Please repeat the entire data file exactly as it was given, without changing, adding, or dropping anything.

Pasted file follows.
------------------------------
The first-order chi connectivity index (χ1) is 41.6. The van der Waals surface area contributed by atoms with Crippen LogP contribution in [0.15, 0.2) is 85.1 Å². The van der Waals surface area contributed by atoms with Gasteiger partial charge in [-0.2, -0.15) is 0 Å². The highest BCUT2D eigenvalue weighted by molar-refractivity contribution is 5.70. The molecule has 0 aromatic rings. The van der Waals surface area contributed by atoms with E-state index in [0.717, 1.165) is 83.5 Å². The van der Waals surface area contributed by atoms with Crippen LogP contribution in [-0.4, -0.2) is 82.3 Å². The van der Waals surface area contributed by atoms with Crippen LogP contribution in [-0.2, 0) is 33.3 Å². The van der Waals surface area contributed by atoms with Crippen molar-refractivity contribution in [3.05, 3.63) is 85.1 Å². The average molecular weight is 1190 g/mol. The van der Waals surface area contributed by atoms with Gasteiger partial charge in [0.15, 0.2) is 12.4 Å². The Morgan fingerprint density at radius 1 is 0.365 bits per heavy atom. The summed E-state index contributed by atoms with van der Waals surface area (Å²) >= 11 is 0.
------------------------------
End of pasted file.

The first-order chi connectivity index (χ1) is 41.6. The van der Waals surface area contributed by atoms with Crippen LogP contribution in [0.15, 0.2) is 85.1 Å². The van der Waals surface area contributed by atoms with Gasteiger partial charge in [-0.2, -0.15) is 0 Å². The highest BCUT2D eigenvalue weighted by molar-refractivity contribution is 5.70. The molecule has 0 aromatic rings. The van der Waals surface area contributed by atoms with E-state index in [0.717, 1.165) is 83.5 Å². The van der Waals surface area contributed by atoms with Crippen LogP contribution in [-0.4, -0.2) is 82.3 Å². The van der Waals surface area contributed by atoms with Crippen LogP contribution in [-0.2, 0) is 33.3 Å². The van der Waals surface area contributed by atoms with Crippen molar-refractivity contribution in [3.05, 3.63) is 85.1 Å². The average molecular weight is 1190 g/mol. The van der Waals surface area contributed by atoms with Gasteiger partial charge in [0.15, 0.2) is 12.4 Å². The Morgan fingerprint density at radius 1 is 0.365 bits per heavy atom. The summed E-state index contributed by atoms with van der Waals surface area (Å²) >= 11 is 0.